Solange was patient with us and we were learning. We must have crossed the Rubicon (sadly not Meerlust, that was still to come) after a few months. Solange took Sheleée aside and suggested we might like to join Durban's great and good (in wine terms, anyway) for a relatively informal mid-week evening wine tasting at Montana. The perspicacity of the woman was that she'd worked out (maybe with Shan's help) that I wouldn't have to trudge up to Varsity on that particular evening.
Well, it also meant my first outing to a wine gig where I was actually dressed properly. We duly arrived with me wearing my favourite tie. We stood in the aisles of this megastore while our host introduced us to doctors, directors, accountants and lawyers with one thing in common: a love of wine and plenty of spondulix to spend on it ...
Most of those guys knew what they were doing so Solange was our wine-tasting coach for the evening.
So there I was, letting a sip roll around my tongue. It all seemed to make sense. I communicated this with a nod to our hostess.
"But Marque, now you must let it move to the front of your mouth and get some air through it," Solange instructed, "purse your lips and imagine you are whistling backwards."
I think my brain understood the concept but forgot to communicate this to my lips. A fine stream of Backsberg Cabernet Sauvignon squirted out of my mouth and cascaded neatly all the way down my silk tie.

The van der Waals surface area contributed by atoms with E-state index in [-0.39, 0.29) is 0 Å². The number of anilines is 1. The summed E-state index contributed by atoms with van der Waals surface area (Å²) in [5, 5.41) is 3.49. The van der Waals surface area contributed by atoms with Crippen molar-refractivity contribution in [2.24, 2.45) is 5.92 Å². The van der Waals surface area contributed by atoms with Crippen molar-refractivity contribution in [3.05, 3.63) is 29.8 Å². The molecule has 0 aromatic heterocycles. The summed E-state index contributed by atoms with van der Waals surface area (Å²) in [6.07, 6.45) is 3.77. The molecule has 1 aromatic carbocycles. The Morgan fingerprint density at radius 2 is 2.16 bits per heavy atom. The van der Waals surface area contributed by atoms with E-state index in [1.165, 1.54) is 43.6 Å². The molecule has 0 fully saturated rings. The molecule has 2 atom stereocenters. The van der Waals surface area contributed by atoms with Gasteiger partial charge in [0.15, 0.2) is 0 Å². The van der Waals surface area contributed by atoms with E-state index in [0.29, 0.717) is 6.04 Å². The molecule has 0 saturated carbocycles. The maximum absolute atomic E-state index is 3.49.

Red-wined and red-faced, I wanted crawl behind the closest row of shelves.
Sheleée and Solange weren't helping, either, now doubled over with giggles.
But Solange was always the consummate professional, constantly solicitous of her clientele as depicted in this delightful photo from a Royal Hotel wine function:
Solange is determined not to spill a drop of what looks like bubbly while she dances across the floor to the table in the foreground. Seated from l to r are Mystery Guest, Megan de Beyer, Gavin Jack and Peter Hoyer. A gold star for the reader who can name the mystery guest.
Our new strategy
Evidently I didn't disgrace myself terminally with the wine-streaked-tie incident. In fact it may even have hastened our progress into the inner circle. The final glass of the evening was a soupçon of Meursault. Shelleée's eyes glazed over. It was the first step in her journey to becoming renowned in concentric circles as "Chardonnay Shan".